5 Strategies for Cutting Your Spending

3 min to read
The lyrics to a Billy Joel song say, ”Honesty is such a lonely word.” And if we are trying to be honest with ourselves and spend less, we need to come clean about where we need to cut back. We may have to tweak a few of our habits in order to do so. According to the book, The Power of Habit by Charles Duhigg, “To understand your own habits, you need to identify the components of your loops. Once you have diagnosed the habit of a particular behavior, you can look for ways to supplement old vices with new routines.” Here are 5 strategies to make cutting spending part of your routine.

1.Stop being all over the place.

Do you make a beeline to the store every time you run out of one little thing? Do you really have to buy orange juice, cotton swabs or peppermint dental floss right now or can it wait until the next shopping trip?  Make a list of needed items as you run out. Try to choose a certain day of the week to pick up these items so you can make one trip. Limit running out here and there for random stuff. You can cut back on how much gas you spend and save time.

2. Get your just desserts.

If you tend to eat out every weekend, try to cut back and get the money you deserve to put towards your goals. If you normally spend 100 dollars a week on eating out or on other entertainment, that’s roughly 400 dollars a month. Spend half of that amount and you can free up $200 in your budget. You can eat at home and then head out for dessert or another special treat. Get a frozen yogurt, stop at a fancy cupcake place you’ve been meaning to try or get a smoothie.

3. Make it a routine procedure.

If you go for a special treat, also incorporate a free form of exercise when you head out. After scouting out where to have your treat, find an area close by where you can get some exercise too. Take a walk at a nearby park, see if there’s a local trail or even an area with sidewalk and perhaps, take a stroll and peruse a new area.  Pick either the place to walk and then locate a sweet shop or vice versa. Look at an online map and plot out your inexpensive activities in advance. This will be a sure-fire way to have something to do instead of your more costly habit.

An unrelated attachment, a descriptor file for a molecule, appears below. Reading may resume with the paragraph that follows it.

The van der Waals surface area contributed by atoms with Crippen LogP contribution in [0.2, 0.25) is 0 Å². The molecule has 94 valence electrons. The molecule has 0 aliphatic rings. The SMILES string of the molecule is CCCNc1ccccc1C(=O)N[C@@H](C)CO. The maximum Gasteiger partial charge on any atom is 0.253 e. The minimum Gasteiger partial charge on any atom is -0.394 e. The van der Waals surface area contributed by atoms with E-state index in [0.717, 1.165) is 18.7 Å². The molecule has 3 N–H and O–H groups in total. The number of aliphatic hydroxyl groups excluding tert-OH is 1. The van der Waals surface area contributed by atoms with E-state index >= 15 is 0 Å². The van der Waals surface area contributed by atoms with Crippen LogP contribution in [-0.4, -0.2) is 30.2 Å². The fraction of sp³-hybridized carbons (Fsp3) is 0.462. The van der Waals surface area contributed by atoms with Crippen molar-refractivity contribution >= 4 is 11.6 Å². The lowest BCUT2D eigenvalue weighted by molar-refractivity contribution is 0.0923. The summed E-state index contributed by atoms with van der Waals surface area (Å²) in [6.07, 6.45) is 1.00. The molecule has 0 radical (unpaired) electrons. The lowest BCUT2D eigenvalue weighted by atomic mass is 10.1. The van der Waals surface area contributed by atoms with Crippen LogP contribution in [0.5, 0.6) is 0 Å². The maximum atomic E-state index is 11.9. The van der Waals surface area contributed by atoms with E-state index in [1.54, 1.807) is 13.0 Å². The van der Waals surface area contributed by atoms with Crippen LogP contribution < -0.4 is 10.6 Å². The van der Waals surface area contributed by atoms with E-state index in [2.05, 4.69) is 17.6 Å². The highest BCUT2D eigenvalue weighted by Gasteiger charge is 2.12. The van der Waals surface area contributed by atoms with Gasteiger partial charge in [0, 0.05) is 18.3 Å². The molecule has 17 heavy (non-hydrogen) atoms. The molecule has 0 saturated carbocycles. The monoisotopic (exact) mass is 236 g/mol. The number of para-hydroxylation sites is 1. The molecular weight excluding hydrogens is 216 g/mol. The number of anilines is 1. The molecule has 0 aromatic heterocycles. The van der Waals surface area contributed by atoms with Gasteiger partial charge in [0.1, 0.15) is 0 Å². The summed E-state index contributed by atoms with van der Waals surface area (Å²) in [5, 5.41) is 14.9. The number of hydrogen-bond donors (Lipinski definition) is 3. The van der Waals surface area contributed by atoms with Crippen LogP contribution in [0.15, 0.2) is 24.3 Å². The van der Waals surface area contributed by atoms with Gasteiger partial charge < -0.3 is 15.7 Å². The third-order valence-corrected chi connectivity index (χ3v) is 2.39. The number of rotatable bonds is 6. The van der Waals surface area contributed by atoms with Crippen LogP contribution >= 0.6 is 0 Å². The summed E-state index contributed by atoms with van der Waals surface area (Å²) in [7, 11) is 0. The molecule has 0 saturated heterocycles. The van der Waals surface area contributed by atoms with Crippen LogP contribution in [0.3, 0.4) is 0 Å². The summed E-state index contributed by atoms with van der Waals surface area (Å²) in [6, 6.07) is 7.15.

4. Schedule the savings.

Unless you have set plans for the weekend, jot down a bunch of free or low-cost activities you are willing to try. Scout out area events such as free concerts, town festivals and other inexpensive things to do locally. Then put them on all on your calendar. If using a web based calendar, make sure it reminds you by email or text for upcoming events. Also, include activities like walks, visiting parks or other ideas you can do at any time. You will always have something to do that involves little or no spending on a recurring basis. This way you don’t have to come up with new ideas every weekend, you can pick from ones that are ready made.

5.Be goal-oriented.

If you use a site like Mint.com, you can set goals right on their site. When you register your accounts, you may not only see where your money goes, you can set up goals to make sure you stick with what you set out to do. If you are looking to spend less in a certain category, do so on the site as a reminder to do so.

Spending habits can always be improved. Use the strategies mentioned above to help you. You can cut your spending and still enjoy yourself while cutting back.

Karen Cordaway is a teacher and writer who currently shares money saving ideas on her website, MoneySavingEnthusiast.com. Follow Karen Cordaway on Twitter: www.twitter.com/MSEnthusiast